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Hidden Danger at the Playground

For mother of three Joan Mescall of Massapequa, frequent trips to the playground are part of the family’s regular routine. However, Mrs. Mescall’s idea of safety on the playground quickly changed last spring when her youngest son Gavin, then 14 months old, sustained a broken leg while riding down the slide on his big brother’s lap.

“Gavin was an early walker but I was worried that he’d fall off the slide, so I’d allow him to go down on his big brother’s lap – thinking that this was the safest way,” recalls Mrs. Mescall. “But what I thought was a means of protecting him, actually ended up hurting him.”

Gavin was seen by John T. Gaffney, DO, a pediatric orthopaedic surgeon at Winthrop-University Hospital and clinical professor at Stony Brook University School of Medicine. Dr. Gaffney treated Gavin for a fractured tibia – the major bone in the lower leg, also known as the shinbone. Ironically, Gavin was the seventh toddler that Dr. Gaffney treated that spring for a tibia fracture that resulted from going down the slide on another person’s lap.

Committed to preventing injuries, not just treating them, Dr. Gaffney began to examine the relationship between young patients who sustained tibia fractures on a playground slide and the mechanism of injury. He gathered medical records of all of the patients who he treated for fractured shinbones over the preceding 11 months.

Dr. Gaffney discovered that of the 58 fractures he treated, 13 were sustained on slides. What’s more, all of the slide-related injuries were found in patients 14 to 32 months of age and occurred while the toddler was riding on the lap of an adult or older sibling. The results of Dr. Gaffney’s study were recently published in the Journal of Pediatric Orthopaedics.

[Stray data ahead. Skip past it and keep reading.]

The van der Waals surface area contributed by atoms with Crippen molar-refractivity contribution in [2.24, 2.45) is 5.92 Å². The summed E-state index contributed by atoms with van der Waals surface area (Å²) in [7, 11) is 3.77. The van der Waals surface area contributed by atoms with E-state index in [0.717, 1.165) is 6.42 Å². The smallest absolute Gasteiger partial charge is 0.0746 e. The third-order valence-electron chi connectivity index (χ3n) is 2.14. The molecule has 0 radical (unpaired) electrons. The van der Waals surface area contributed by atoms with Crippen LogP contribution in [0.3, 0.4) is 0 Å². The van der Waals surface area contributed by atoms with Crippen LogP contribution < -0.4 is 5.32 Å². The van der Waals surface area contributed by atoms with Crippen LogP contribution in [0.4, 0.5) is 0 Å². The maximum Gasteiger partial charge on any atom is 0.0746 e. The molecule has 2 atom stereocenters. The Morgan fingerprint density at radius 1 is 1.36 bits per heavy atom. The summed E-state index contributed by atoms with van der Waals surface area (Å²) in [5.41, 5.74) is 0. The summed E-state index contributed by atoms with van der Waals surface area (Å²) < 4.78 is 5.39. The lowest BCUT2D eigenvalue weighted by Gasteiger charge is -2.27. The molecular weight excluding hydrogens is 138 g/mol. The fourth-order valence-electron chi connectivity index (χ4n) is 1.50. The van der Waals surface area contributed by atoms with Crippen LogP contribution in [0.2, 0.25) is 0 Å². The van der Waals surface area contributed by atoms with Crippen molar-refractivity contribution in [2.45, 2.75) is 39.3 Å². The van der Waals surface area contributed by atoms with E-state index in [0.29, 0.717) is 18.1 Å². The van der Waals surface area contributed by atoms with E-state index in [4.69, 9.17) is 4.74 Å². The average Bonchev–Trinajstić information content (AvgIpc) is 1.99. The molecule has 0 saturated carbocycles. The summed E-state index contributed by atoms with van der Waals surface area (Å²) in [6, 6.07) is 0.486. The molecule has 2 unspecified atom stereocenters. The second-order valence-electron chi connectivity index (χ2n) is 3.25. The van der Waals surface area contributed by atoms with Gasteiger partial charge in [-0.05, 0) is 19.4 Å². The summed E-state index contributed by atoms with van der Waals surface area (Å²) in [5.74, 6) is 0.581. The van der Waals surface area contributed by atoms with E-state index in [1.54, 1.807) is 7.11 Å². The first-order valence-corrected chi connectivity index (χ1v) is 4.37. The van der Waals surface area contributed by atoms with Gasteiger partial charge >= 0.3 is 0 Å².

“While it is common practice for parents to think it is safer to place a young child on their lap and go down the slide together, it can lead to unexpected injury,” said Dr. Gaffney. “A young child may move while going down the slide and place his or her leg in a position where it becomes stuck between the slide and the parent’s leg, while both the adult and child continue moving down the slide. The child’s leg becomes twisted, creating a torque that can lead to a fracture in the lower extremity.”

“Parents of the patients in this study,” who often reported a crack or popping sound at the time of the incident followed by severe pain for the child, “were dismayed at the lack of public awareness that such a common practice could lead to a serious injury in their child,” added Dr. Gaffney.

Mrs. Mescall was one of those parents. “I read parenting magazines all the time and I’ve never heard about the dangers associated with a young child going down the slide on an adult’s lap,” she said.

While the results of Dr. Gaffney’s study may be surprising to some parents, Mrs. Mescall is grateful that Dr. Gaffney is passionate about the subject and wants to spread the word to parents about how to prevent injuries on the playground.

“As a parent, you are always trying to protect your children. It’s comforting to know that Dr. Gaffney really listens to parents’ concerns and took the time to look for connections in order to help them,” said Mrs. Mescall.

While playgrounds will continue to be a source of fun for parents and children alike, Dr. Gaffney cautions parents to consider alternate activities when necessary.

“If the child is too small to use the slide independently, another activity would be more appropriate,” he said.

For more information about pediatric orthopaedic services at Winthrop, call 1-866-WINTHROP.
Vol. 19, No. 3
Fall 2009

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